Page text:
David Knight - 1st Nov 2013

The dark intensity of the Mercury-nominated Savages' Marshal Dear has a video to do it justice - an animation in black and white from Gergely Wootsch, who creates an impressionistic, nightmarish landscape of war - the mechanics, the destruction and the material and human cost.

It's a piece that owes much to the work of Kurt Vonnegut - author of Slaughterhouse Five who wrote about the terrible impact of the bombing of Dresden at the end of World War 2, and producer Steve Smith at Beakus says that Savages guitarist Gemma Thompson had a clear concept in mind for the video, based on Vonnegut's classic novel, with a devastating aerial bombardment of a city running backwards, all the way to the armaments factory where the bombs were built. 

"Gemma’s concept and her references helped a great deal to set the visual tone of the piece," says Steve. "It was alluding to something old and Gergely thought the imagery should draw inspiration from the archive images of the great war we are all familiar with. Something distant, yet familiar. He was also keen on investigating the potential of the narrative and they agreed it would be interesting to focus on two scenes: a sequence of the bombing raid but more importantly, introduce, even if briefly, a singular character placed in the factory that would become the focus of the piece.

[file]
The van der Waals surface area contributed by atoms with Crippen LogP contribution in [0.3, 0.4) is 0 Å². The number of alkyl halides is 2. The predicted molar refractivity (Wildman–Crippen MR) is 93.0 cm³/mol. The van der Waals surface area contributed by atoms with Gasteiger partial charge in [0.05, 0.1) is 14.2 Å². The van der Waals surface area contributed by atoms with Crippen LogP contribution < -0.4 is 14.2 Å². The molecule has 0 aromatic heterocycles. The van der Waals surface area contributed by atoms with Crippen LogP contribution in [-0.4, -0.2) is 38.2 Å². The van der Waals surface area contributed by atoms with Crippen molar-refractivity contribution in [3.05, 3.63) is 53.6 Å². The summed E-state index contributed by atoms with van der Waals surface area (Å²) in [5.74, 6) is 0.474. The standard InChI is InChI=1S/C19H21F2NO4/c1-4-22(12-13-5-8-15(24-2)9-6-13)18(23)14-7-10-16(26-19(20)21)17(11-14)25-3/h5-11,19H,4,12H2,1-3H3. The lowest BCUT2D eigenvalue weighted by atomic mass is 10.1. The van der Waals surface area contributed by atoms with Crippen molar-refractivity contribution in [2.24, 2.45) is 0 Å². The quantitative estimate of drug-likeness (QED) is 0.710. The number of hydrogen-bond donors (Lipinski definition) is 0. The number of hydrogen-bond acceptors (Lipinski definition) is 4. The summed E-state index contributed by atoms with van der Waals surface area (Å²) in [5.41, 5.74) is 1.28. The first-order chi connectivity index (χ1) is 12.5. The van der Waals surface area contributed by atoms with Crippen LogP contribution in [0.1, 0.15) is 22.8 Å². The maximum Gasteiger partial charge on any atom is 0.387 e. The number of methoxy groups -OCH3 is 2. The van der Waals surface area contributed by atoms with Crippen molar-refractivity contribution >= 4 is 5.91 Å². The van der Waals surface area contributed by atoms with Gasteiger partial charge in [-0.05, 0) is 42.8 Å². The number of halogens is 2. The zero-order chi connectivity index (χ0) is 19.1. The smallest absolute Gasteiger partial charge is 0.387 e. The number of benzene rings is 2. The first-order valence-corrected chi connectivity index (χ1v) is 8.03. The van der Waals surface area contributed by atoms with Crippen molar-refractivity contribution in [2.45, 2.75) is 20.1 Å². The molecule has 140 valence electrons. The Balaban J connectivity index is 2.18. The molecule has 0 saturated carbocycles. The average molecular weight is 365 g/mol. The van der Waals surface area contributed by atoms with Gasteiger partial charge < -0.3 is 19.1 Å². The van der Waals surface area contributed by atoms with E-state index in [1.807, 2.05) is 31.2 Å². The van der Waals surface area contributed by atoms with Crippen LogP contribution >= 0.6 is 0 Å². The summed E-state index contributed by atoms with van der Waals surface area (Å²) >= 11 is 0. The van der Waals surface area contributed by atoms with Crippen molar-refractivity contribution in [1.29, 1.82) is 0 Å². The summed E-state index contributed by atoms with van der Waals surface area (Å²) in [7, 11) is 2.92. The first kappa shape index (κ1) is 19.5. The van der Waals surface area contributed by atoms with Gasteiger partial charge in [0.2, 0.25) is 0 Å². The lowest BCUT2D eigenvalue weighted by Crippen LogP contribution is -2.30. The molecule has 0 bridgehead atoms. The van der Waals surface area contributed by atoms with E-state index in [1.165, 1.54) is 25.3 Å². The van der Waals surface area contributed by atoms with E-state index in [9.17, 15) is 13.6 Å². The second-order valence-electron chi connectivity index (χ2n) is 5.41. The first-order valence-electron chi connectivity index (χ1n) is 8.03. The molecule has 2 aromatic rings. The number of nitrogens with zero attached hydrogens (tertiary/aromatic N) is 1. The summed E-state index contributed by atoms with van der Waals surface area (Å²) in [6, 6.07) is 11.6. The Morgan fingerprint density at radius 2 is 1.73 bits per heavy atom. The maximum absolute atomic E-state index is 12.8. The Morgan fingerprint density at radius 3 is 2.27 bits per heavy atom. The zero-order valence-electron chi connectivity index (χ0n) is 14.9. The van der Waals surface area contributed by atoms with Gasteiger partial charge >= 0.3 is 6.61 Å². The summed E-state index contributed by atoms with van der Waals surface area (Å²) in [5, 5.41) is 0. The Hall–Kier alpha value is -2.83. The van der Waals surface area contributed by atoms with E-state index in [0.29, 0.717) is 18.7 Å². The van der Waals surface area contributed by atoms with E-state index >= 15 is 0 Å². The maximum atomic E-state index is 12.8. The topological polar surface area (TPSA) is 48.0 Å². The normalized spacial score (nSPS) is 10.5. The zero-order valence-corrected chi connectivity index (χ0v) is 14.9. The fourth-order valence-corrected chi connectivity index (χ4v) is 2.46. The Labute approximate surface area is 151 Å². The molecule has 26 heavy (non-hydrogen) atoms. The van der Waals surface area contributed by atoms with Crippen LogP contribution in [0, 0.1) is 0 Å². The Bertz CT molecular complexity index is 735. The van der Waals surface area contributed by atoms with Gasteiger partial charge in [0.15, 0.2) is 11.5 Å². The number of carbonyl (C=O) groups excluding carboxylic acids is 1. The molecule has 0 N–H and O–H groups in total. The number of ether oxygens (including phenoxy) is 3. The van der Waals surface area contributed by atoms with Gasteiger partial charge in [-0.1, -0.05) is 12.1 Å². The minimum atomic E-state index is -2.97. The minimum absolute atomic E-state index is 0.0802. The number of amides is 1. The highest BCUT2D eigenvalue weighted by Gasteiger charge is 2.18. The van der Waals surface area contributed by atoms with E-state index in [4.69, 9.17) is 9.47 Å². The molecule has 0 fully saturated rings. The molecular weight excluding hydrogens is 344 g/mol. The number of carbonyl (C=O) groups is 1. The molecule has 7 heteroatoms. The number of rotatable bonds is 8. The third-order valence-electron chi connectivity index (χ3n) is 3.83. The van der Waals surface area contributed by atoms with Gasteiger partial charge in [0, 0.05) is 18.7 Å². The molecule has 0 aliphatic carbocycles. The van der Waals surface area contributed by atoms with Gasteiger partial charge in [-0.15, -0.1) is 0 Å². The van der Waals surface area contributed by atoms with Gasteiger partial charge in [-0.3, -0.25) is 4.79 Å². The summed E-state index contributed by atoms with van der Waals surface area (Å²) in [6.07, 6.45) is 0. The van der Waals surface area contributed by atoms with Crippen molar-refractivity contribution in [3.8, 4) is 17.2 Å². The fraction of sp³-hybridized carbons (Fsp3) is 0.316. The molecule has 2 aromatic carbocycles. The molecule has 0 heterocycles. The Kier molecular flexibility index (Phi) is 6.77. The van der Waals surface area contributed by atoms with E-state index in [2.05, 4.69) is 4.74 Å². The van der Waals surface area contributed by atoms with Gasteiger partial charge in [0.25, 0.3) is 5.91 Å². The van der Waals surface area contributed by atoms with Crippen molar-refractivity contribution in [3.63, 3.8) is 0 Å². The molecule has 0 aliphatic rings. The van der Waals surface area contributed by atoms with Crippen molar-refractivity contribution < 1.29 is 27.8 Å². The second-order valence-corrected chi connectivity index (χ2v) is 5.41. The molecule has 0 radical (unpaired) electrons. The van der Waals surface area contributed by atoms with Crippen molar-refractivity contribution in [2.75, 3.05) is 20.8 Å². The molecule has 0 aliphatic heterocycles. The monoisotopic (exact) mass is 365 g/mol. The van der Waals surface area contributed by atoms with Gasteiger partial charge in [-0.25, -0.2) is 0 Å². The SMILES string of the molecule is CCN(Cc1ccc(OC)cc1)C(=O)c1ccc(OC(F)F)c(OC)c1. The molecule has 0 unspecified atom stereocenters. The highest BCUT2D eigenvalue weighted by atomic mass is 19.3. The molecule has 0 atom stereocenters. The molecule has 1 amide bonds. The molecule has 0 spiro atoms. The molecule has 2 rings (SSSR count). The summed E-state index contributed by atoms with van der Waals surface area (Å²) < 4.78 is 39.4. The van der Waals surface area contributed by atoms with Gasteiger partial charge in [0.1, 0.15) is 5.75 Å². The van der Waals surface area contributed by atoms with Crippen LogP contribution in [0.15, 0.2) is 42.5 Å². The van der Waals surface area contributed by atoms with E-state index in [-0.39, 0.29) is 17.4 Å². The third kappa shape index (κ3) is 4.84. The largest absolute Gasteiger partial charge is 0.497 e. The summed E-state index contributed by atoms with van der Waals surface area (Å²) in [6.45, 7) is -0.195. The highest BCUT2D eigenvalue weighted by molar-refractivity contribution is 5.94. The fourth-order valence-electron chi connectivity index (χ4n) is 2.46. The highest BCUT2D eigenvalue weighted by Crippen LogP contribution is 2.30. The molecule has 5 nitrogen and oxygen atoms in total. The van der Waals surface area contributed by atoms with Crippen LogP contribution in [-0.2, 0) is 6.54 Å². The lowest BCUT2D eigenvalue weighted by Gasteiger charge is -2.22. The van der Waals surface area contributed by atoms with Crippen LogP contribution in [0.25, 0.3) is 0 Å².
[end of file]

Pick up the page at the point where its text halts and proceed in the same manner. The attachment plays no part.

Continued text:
"Gergely went to a Savages gig before production and realised the raw energy the band communicated was essential to communicate in the clip too. He tried to keep this in mind all the way through the production. Gemma was really generous and open-minded about ideas which made Gergely feel he was given all the creative freedom he needed.

"He wanted to create a drawn piece initially, however, whilst storyboarding he grew concerned the camera moves he imagined would be difficult to create in 2D. So he started experimenting to create a convincing 3D look that would work well together with drawn 2D textures. Most assets were 3D, composited in After Effects with 2D boils and textures. He also built a few scenes in 3D that had a 2D illustration camera-projected onto them: this was to be able to render accurate shadows. Working in 3D also allowed Gergely to populate scenes with only a few assets, making it possible to deliver the piece in just 8 weeks..

"Unusually for animation, Gergely decided to invite happy accidents - despite having a shot breakdown and a storyboard he never actually locked the scene lengths down. He decided to create all scenes in isolation and treat them as separate images - usually with a 10 second handle. This allowed him to overlay and edit scenes freely, improvising timing."

This is Gergely's first music video - his recent short The Hungry Corpse, which played at the London Animation Festival this week, is similarly dark and immersive, and has scooped three awards to date. 

Watch 'Savages 'Marshal Dear' by Gergely Wootsch' here


DirectorGergely Wootsch
ProducerSteve Smith
Production CompanyBeakus
Director's RepresentationSteve Smith @ Beakus
CommissionerBig Dipper Productions
Other creditsGergely Wootsch (Designer/Animator) Laura Thomas (Production Manager) Rosanna Wan (Assistant Animator)

David Knight - 1st Nov 2013

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